Friction Stories

Tales of Bad Friction

In one large company, Michael Mankin and colleagues from Bain found that the large company spent 300,000 hours annually to support a single weekly executive committee meeting. Michael Mankin “This weekly meeting took 300,000 hours a week”, HBR, August 29, 2014.

Research in the Journal of the American Medical Association of 80 medical residents and 194 shifts found that residents spent only 13% of the time in direct patient care, but spent 43% interacting with medical records, and 23% of the time on indirect patient care ( viewing test results, talking to colleagues).
Source: Krisda Chaiyachati et al. “Assessment if Inpatient time allocation among first year internal medicine residents using time-motion observations”, JAMA Internal Medicine, 2019. 179(6) 760-767.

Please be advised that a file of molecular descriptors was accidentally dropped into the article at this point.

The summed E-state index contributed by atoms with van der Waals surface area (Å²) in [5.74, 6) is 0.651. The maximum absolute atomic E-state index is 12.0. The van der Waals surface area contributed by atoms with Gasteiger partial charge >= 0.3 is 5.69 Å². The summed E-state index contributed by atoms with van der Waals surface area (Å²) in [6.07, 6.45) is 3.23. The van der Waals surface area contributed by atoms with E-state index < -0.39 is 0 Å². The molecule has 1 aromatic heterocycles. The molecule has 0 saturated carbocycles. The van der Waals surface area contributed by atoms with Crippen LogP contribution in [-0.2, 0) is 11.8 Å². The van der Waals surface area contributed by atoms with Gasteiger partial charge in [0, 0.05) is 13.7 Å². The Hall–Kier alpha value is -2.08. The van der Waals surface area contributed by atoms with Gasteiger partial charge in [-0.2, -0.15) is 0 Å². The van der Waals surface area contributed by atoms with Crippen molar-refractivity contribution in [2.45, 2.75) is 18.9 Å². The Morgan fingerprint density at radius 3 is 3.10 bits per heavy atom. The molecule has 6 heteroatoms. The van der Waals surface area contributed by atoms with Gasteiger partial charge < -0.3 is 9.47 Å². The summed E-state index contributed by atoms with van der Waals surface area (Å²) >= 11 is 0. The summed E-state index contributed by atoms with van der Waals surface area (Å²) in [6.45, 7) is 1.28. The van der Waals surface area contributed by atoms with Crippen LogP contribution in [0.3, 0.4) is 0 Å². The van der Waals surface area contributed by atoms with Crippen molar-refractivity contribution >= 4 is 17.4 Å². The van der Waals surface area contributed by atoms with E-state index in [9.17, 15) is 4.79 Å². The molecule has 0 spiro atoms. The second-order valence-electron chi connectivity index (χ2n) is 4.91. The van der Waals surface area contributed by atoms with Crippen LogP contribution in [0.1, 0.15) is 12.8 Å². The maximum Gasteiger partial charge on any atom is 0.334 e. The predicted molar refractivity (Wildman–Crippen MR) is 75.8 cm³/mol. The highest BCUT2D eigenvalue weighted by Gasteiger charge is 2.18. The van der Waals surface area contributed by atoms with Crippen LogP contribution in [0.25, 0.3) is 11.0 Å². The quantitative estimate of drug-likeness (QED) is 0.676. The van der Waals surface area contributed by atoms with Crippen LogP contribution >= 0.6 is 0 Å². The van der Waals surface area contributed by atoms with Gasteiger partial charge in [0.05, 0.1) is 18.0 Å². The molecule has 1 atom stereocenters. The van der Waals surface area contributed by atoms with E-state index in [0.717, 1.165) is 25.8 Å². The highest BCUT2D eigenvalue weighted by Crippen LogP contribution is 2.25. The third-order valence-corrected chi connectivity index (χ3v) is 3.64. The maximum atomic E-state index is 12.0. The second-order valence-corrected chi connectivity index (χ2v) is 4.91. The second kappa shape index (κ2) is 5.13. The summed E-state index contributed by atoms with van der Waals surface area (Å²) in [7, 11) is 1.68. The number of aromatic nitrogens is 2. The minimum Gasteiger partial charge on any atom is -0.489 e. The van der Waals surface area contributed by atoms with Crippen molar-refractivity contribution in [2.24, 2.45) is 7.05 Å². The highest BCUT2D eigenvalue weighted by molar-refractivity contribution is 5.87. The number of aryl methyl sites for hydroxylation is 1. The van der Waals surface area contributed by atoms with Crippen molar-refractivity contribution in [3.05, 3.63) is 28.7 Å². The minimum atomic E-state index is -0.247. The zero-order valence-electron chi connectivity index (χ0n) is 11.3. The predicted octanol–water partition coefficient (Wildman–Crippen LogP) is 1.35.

Tales of Good Friction

In 2018, the Oakland Police Department stopped 31,000 vehicles and many people were stopped even if they did not commit a crime. One additional question was added to the form that policemen needed to fill when conducting a stop: “Was it intelligence-led? Yes or No”. Adding one extra question reduced traffic stops by 40% according to my Stanford colleague, Jennifer Eberhardt. Laura Reilly, “How Oakland Police CUt Traffic Stops by 40% with a simple checkbox”, Yahoo Finance, July 1, 2019.

In 2018, Houston airport faced a slew of complaints about baggage claim. They hired more baggage handlers and the wait time fell to 8 minutes – well below industry standards. Yet, complaints persisted. Executives found that passengers spent 1 minute walking to baggage claim and 7 minutes waiting for their bags. They moved the arrival gate farther away from the main terminal and directed bags to the outtermost carousel. Passengers spent 6 minutes walking and 1 minute waiting for their bags and the complaints declined. Bradley Gabyr-Ryn “The Issue at Houston Aiport: Occupied Time and Design”, Medium. January 24, 2018